Partner: Hillary Mrosso (TAFIRI)

Publication: Gómez-Cardona, S.; Kammerer, J. and Mrosso, H. 2022. Fishing Fleet Selectivity in Lake Victoria. AWI Discussion Paper 712, Heidelberg University.

 

 

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Compliance Subsidies as Novel Regulatory Instruments

The current governance of Lake Victoria’s resource system relies on a coercive regime favouring direct enforcement (LVFO, 2016). In theory, this deters illegal gear use as fishers consider the probability of detection and punishment. However, in reality, this method leads to sporadic, but harsh enforcement that generates limited deterrence at high cost, destroys assets (boats and gear, some of it legal) and regularly leads to fatalities among both fishers and enforcers (Kolding et al., 2014; Obiero et al., 2015; Cepić and Nunan, 2017).

MultiTip studied regulatory alternatives to the current approach. We do this by testing the effect of a norm-nudge assisted subsidy program on demand for legal fishing nets in the Dagaa (silver cyprinid) fishery at Lake Victoria (Diekert et al., 2022). We run a field intervention at 20 landing sites in Tanzania and study two main research objectives. First, we study fishers willingness to pay for legal fishing nets with which we can assess the consistency of demand with a high prevalence for illegal fishing nets and what discount is necessary for widespread demand of legal nets. Second, we study a non-price related intervention in the form of a nudge that provides information on the desirable behaviour of peers. Therefore, we can analyse how the nudge affects the cost-effectiveness of the subsidy

Our findings suggest that subsidies on legal gear have the potential to drive out illegal gear at acceptable cost. Our evidence also suggest that soft measures like nudges that appeal to ‘good fishing practices’ are ineffective. This field experiment provides a first proof-of-principle regarding the feasibility of compliance subsidies on legal fishing gear as a novel tool in fisheries management.

Policy Fig2
(Click to enlarge)
The average number of panels demanded at all offered price points (left plot) and in terms of the different discounts offered (in ranges of 10%) compared to the average reported market price (right plot). The graphs are split by baseline and treatment group (combined N = 247).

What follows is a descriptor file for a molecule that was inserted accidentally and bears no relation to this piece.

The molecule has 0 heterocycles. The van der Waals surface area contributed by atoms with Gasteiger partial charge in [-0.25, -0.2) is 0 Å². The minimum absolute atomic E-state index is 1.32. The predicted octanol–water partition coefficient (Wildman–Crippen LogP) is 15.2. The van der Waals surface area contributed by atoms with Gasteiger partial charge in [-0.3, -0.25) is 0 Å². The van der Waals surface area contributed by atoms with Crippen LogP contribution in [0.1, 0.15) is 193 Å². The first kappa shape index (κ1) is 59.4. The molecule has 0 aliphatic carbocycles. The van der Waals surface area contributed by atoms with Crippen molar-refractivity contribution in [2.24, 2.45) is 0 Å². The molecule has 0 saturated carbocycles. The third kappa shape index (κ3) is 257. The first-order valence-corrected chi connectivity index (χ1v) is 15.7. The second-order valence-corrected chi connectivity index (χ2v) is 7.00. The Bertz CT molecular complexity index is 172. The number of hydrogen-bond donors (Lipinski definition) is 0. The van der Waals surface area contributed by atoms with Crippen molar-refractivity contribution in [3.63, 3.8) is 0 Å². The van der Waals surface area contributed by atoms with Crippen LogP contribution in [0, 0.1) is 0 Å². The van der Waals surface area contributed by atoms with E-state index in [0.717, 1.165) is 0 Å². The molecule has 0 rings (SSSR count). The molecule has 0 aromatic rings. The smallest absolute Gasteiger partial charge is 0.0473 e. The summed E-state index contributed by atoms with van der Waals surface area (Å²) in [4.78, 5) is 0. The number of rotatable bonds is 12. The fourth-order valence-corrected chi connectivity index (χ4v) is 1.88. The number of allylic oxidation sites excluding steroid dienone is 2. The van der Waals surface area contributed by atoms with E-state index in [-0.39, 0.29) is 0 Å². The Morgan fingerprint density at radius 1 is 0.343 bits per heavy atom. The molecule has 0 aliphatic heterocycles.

Principal Investigators: JProf. Dr. Florian Diekert , Dr. Tillmann Eymess , Prof. Timo Goeschl Ph.D., Dr. Santiago Gómez-Cardona

Partner: Joseph Luomba (TAFIRI)

Publication: Diekert, F., Eymess, T., Goeschl, T., Gómez-Cardona, S. & Luomba, J. (2022) Subsidizing Compliance: A Multi-Unit Price List Mechanism for Legal Fishing Nets at Lake Victoria. AWI Discussion Paper 0711, Heidelberg University. http://nbn-resolving.de/urn/resolver.pl?urn=urn:nbn:de:bsz:16-heidok-313400

 

 

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References:

Aloo, P. A., J. Njiru, J. S. Balirwa & C. S. Nyamweya, 2017. Impacts of Nile Perch, Lates Niloticus, introduction on the ecology, economy and conservation of Lake Victoria, East Africa. Lakes and Reservoirs: Research and Management 22: 320–333.

Cepić, D. and Nunan, F. (2017). Justifying Non-Compliance: The Morality of Illegalities in Small Scale Fisheries of Lake Victoria, East Africa. Marine Policy, 86:104–110.

Kolding, J., Medard, M., Mkumbo, O., and van Zwieten, P. (2014). Status, trends and management of the Lake Victoria Fisheries. Inland Fisheries Evolution and Management—Case Studies from Four Continents. FAO Fisheries and Aquaculture Technical Paper, 579

LVFO (2015). Regional catch assessment survey synthesis report. june 2005 to november/december 2015. hydroacoustics regional working group. Lake Victoria Fisheries Organization, Technical Reports.

LVFO (2016). Fisheries management plan III for Lake Victoria fisheries 2016-2020.

Obiero, K.O., Abila, R.O., Njiru, M., Raburu, P.O., Achieng, A.O., Kundu, R., Ogello, E.O., Munguti, J.M., & Lawrence, T.J. (2015). The challenges of management: Recent experiences in implementing fisheries co-management in Lake Victoria, Kenya. Lakes and Reservoirs: Research and Management, 20, 139-154.

 

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Updated on: 12.08.2022